Few teams put out so fast-paced a performance as U.S. silver medalists Maia & Alex Shibutani, and rendering their energy more impressive was the subsequent revelation that Alex was suffering from a viral infection. In a concerning moment at program’s conclusion, Alex basically collapsed, clearly having difficulty regaining his breath; the team would later withdraw from that evening’s Skating Spectacular. Despite the health issues, however, the Shibutanis posted a solid score of 94.91, including an international season’s best 48.85 in the PCS, for a competition total of 158.29.
“Alex has been fighting a cold all week so it was definitely challenging today,” Maia said. “I’m proud of the way we fought through the performance and I’m proud of Alex for skating the way he did when he’s not feeling his best.”
Americans Madison Hubbell & Zachary Donohue sought to deliver a clean performance of their sexy “I Put a Spell On You” free dance. Unfortunately, Donohue fell again, although it was not on a required element. A stumble during the circular step sequence and synchronization problems in the twizzles resulted in negative GOEs for each element. Despite the errors, though, the couple was able to maintain their fifth-place position with a score of 79.27, for a competition total of 129.20.
“We’ve been riding a high the whole season,” Hubbell said. “To work as hard as we could for Nationals to get this opportunity, the emotional of getting third and getting named, it was hard to work through the last week and come here still prepared. I think our bodies are a little burned out. We’ve definitely learned from this experience. This is the first time we’ve had two rough skates and worked through it together.”
For Canada’s Alexandra Paul & Mitchell Islam, Four Continents presented an opportunity to set a new season’s best score in preparation for 2012-13’s assignments. Unfortunately, the free dance would present its challenges to that goal. Islam fell on the first twizzle and was not able to get back in time for the second, resulting in no score for that element. on the first set of twizzles and issues in the second resulted in the element’s receiving no credit. This automatically eliminated a significant number of points from their total and held their TES to 33.07 even with level 4s on the lifts and dance spin. Their free dance score of 69.45 was nearly five points below their previous international season’s best established at Skate America. Their total competition score of 117.97, however, was more than six points above that set at that only other full international event of the season, thus providing the team with a new season’s best and rendering the outing successful in one most basic goal.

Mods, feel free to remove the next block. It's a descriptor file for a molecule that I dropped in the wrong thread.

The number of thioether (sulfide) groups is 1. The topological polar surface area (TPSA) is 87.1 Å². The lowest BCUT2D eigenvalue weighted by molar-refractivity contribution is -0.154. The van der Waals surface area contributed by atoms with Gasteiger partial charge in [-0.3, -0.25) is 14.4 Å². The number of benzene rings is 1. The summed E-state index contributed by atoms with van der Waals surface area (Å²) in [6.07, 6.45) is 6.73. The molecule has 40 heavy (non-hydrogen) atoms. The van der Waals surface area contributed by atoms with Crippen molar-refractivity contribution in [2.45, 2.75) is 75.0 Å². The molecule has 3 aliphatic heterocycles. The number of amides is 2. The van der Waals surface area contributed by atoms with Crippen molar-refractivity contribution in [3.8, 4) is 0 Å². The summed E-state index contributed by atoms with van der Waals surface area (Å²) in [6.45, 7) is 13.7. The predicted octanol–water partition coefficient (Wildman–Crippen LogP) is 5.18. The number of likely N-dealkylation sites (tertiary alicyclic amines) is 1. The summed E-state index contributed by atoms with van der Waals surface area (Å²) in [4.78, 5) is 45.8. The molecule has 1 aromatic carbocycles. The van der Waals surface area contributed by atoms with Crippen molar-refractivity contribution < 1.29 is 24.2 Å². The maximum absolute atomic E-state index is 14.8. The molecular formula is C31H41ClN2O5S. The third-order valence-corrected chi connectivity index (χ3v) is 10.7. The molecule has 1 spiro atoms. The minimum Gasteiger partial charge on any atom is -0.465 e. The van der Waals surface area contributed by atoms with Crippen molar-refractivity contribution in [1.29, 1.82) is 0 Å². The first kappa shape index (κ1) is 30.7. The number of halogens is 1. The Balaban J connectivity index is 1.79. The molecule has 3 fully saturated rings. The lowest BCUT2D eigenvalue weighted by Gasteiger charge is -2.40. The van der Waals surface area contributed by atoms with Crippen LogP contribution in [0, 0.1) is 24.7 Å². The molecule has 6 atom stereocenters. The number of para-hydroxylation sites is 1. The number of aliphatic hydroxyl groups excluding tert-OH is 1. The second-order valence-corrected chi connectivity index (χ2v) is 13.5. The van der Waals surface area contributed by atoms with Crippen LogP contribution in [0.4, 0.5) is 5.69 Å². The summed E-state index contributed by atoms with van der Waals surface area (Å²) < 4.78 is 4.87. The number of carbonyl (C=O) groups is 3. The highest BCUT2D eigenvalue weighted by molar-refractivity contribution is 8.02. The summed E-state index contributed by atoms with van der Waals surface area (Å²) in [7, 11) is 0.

Though still finishing in seventh overall with a total of 115.05, China’s Xiaoyang Yu & Chen Wang took sixth place in the free dance with a lyrical performance of their program set to music from Howl’s Moving Castle. The team’s free dance score of 69.63 was their new ISU season’s best.
Anna Nagornyuk & Viktor Kovalenko from Uzbekistan moved up from ninth place in the short dance to eighth overall with free dance score of 67.68, for a total of 107.61. Though Four Continents marked the duo’s first international senior competition, they delivered a confident, crowd-pleasing free dance to the soundtrack of Peter Gunn. Their TES of 38.07 was also a new ISU personal best.
Australians Danielle O’Brien & Gregory Merriman, who sat in eighth after the short dance, moved down to ninth with a free dance of 65.81, with level 2s on both step sequences and a level 1 on a stationary lift impacting their technical marks. The team’s competition total of 105.91, however, establishes their season’s best going into Worlds.
Corenne Bruhns & Ryan Van Natten, who represent Mexico, earned a score of 55.64, for a competition total of 91.57. Rounding out the field were Kazakhstan’s Cortney Mansour & Daryn Zhunussov, whose free dance score of 53.13 was a new personal best.